International Women’s Day 2020
International Women’s Day (IWD) is a global day set aside to celebrate the social, economic, cultural and political achievements of women. This year it is celebrated on Sunday 8th March. The first IWD gathering was in 1911, and signified a call to action for accelerating and promoting women’s equality.
The theme for IWD2020 is #EachForEqual with the focus that an equal world is an enabled world, and with gender equality throughout all walks of life being the aim.
One aspect of gender equality is that of occupation, employment and education. Historically speaking, women across the world have experienced fewer years in education, been stereotyped into certain roles and received unequal pay. As educators, it is part of our responsibility to encourage the next generation to feel confident to pursue any field of study or employment. We also need to excite and enthuse our students, and one way to do this is to consider examples of real women working in previously male-dominated fields, such as science.
This year we have interviewed Dr Sylvia Knight of the Royal Meteorological Society.
Q: How did you get into your chosen field of work?
A: After A-levels, I did a Natural Science degree at Cambridge University, specialising in physics and geology. It’s fair to say that this degree opened up the path to everything I have done since – a PhD in Meteorology at Reading University, followed by post-doctoral positions at Reading, Oxford, Imperial and the Open University. Through these posts, I moved gradually from a research-focused to an outreach-focused role, and so when the job of Education Officer at the Royal Meteorological Society was advertised, it was the perfect opportunity. I’ve been at the society for 13 years now, during which time the job has changed immensely, but broadly speaking, my role is to support the teaching of weather and climate in UK schools.
Q: What inspired you to follow this field?
My dad had enjoyed being a meteorological observer during his National Service, and although I didn’t like being asked what I wanted to do when I left school it was always an area I suspected I would really enjoy.
A: Geography and physics were my favourite subjects at school, and meteorology is one of the natural meeting places of the two. I’ve always been interested in the weather: it is ‘down to earth physics’. This inspires me far more than other ‘trendy’ areas of physics. I’ve always worked very conceptually, and love finding ways of explaining physical processes to different audiences.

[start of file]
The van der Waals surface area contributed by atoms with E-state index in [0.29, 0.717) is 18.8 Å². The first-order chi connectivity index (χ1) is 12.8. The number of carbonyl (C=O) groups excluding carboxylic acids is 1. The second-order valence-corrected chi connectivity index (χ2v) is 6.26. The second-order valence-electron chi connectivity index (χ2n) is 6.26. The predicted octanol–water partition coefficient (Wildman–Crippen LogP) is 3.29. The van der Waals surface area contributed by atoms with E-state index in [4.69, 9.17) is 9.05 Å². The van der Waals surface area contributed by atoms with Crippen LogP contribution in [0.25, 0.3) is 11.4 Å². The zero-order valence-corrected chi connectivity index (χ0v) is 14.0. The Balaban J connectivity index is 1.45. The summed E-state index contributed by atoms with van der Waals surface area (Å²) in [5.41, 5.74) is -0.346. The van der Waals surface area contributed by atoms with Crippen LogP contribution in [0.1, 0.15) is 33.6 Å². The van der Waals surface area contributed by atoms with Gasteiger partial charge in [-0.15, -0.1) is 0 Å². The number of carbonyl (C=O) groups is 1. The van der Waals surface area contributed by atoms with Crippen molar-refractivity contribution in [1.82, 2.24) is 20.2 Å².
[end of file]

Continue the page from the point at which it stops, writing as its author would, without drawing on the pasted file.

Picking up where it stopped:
Q: What challenges have you faced?
…women were a tiny minority…
A: In my undergraduate physics cohort, women were a tiny minority but, for me at least, I never really felt that that mattered. Maybe that’s because we had tremendous support from our college. Meteorology is far better mixed in terms of gender. The challenges have been more to do with short term contracts (I was on 3 month contracts for a couple of years, largely responsible for finding my own ongoing funding) and finding places where two married academics could both work. I seem to have ended up doing most of the commuting.
Now, my biggest challenge is how to reach the teachers and schools who probably most need our support, but who are not in the habit of looking to learned societies or indeed externally for CPD or teaching resources.
Q: What’s the most memorable moment of your career?
A: When you introduce yourself to someone new as a meteorologist, there are two responses most common – either ‘is that something to do with meteors’, or ‘so are you on the TV then?’. The answer to the second question is no, except that once I was asked to be the ‘expert’ on ‘Britain’s Wildest Weather’ on Channel 4. They didn’t show very much of me, but I wasn’t prepared for how many people would see it – or how often it would be repeated, even years later. That was quite fun, and my kids were utterly bemused when I was stopped on the street or asked about it in shops, but it is not something I’m particularly keen to repeat.
Another memorable moment was briefing the Environment Minister for Kazakhstan on climate change at very short notice.
Other fun things I have been involved with included making the forecasts for an attempt on the highest balloon flight record and working with a German theatre company to develop our climate negotiations resources, which truly gave me a different perspective on a learning ‘experience’.
Q: What would you like to achieve in your career?
A: No idea, I’ve still not got a career plan! I just want to carry on being really passionate about what I do, and enjoying it. Actually, having a really good reason to go to Antarctica has been a long-held ambition too.
Q: What would be your advice to the next generation to encourage them to enter a STEM career?
we need young people equipped for careers who will develop solutions to climate change
A: There are so many opportunities that a good STEM background can provide. At the moment in particular, we need young people to be equipped for careers as meteorologists, climate scientists or engineers who will develop solutions which will allow us to avoid or adapt to climate change.
Dr Sylvia Knight, FRMetS PhD, is the Head of Education for the Royal Meteorological Society. Sylvia works frequently in schools and educational institutions to improve understanding of weather and climate and raise awareness for climate change, as well as aiming to engage a younger audience with weather science and empowering teachers to deliver quality weather education and fieldwork. Through her work she has trained hundreds of teachers, delivered a wide range of CPD, developed countless teaching resources, and developed online course materials that have been accessed by over 23,000 individuals.